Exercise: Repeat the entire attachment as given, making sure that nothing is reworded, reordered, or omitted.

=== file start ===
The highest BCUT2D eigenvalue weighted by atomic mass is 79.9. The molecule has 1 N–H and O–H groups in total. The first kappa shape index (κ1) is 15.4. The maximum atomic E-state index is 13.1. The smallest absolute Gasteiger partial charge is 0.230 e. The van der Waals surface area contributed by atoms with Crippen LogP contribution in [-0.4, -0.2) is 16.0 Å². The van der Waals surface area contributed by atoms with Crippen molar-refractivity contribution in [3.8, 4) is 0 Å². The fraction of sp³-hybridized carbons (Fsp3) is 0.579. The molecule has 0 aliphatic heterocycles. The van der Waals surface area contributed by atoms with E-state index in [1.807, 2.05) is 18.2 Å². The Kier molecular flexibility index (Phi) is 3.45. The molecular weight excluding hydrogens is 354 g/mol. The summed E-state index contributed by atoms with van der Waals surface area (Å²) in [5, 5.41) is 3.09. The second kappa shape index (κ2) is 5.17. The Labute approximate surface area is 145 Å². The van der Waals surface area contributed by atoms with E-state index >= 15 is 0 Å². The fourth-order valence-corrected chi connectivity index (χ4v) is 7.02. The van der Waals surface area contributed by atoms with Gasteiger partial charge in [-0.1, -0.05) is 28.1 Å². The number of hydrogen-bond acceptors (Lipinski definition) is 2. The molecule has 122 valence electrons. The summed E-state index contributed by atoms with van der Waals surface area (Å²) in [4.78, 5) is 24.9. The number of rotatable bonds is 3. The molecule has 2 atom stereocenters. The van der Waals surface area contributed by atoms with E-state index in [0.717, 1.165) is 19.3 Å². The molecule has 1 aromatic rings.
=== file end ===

The highest BCUT2D eigenvalue weighted by atomic mass is 79.9. The molecule has 1 N–H and O–H groups in total. The first kappa shape index (κ1) is 15.4. The maximum atomic E-state index is 13.1. The smallest absolute Gasteiger partial charge is 0.230 e. The van der Waals surface area contributed by atoms with Crippen LogP contribution in [-0.4, -0.2) is 16.0 Å². The van der Waals surface area contributed by atoms with Crippen molar-refractivity contribution in [3.8, 4) is 0 Å². The fraction of sp³-hybridized carbons (Fsp3) is 0.579. The molecule has 0 aliphatic heterocycles. The van der Waals surface area contributed by atoms with E-state index in [1.807, 2.05) is 18.2 Å². The Kier molecular flexibility index (Phi) is 3.45. The molecular weight excluding hydrogens is 354 g/mol. The summed E-state index contributed by atoms with van der Waals surface area (Å²) in [5, 5.41) is 3.09. The second kappa shape index (κ2) is 5.17. The Labute approximate surface area is 145 Å². The van der Waals surface area contributed by atoms with E-state index >= 15 is 0 Å². The fourth-order valence-corrected chi connectivity index (χ4v) is 7.02. The van der Waals surface area contributed by atoms with Gasteiger partial charge in [-0.1, -0.05) is 28.1 Å². The number of hydrogen-bond acceptors (Lipinski definition) is 2. The molecule has 122 valence electrons. The summed E-state index contributed by atoms with van der Waals surface area (Å²) in [4.78, 5) is 24.9. The number of rotatable bonds is 3. The molecule has 2 atom stereocenters. The van der Waals surface area contributed by atoms with E-state index in [0.717, 1.165) is 19.3 Å². The molecule has 1 aromatic rings.